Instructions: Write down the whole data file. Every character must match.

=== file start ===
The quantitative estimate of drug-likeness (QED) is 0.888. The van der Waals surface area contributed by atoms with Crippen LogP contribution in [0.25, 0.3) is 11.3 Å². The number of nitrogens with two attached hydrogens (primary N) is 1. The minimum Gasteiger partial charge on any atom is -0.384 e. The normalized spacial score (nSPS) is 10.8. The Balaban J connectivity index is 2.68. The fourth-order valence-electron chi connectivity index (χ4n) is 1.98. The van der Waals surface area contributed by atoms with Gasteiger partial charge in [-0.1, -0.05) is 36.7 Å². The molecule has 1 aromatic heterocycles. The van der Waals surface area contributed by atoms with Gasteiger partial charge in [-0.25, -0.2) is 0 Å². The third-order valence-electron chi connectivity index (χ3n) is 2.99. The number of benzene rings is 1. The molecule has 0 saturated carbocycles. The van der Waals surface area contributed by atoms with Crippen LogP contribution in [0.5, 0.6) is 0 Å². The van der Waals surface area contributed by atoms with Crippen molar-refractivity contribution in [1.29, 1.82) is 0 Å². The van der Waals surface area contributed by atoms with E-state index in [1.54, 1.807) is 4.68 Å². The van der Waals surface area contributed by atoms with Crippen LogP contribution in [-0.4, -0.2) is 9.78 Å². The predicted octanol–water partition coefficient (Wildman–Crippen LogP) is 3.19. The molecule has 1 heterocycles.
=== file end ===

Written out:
The quantitative estimate of drug-likeness (QED) is 0.888. The van der Waals surface area contributed by atoms with Crippen LogP contribution in [0.25, 0.3) is 11.3 Å². The number of nitrogens with two attached hydrogens (primary N) is 1. The minimum Gasteiger partial charge on any atom is -0.384 e. The normalized spacial score (nSPS) is 10.8. The Balaban J connectivity index is 2.68. The fourth-order valence-electron chi connectivity index (χ4n) is 1.98. The van der Waals surface area contributed by atoms with Gasteiger partial charge in [-0.1, -0.05) is 36.7 Å². The molecule has 1 aromatic heterocycles. The van der Waals surface area contributed by atoms with Gasteiger partial charge in [-0.25, -0.2) is 0 Å². The third-order valence-electron chi connectivity index (χ3n) is 2.99. The number of benzene rings is 1. The molecule has 0 saturated carbocycles. The van der Waals surface area contributed by atoms with Crippen LogP contribution in [0.5, 0.6) is 0 Å². The van der Waals surface area contributed by atoms with Crippen molar-refractivity contribution in [1.29, 1.82) is 0 Å². The van der Waals surface area contributed by atoms with E-state index in [1.54, 1.807) is 4.68 Å². The van der Waals surface area contributed by atoms with Crippen LogP contribution in [-0.4, -0.2) is 9.78 Å². The predicted octanol–water partition coefficient (Wildman–Crippen LogP) is 3.19. The molecule has 1 heterocycles.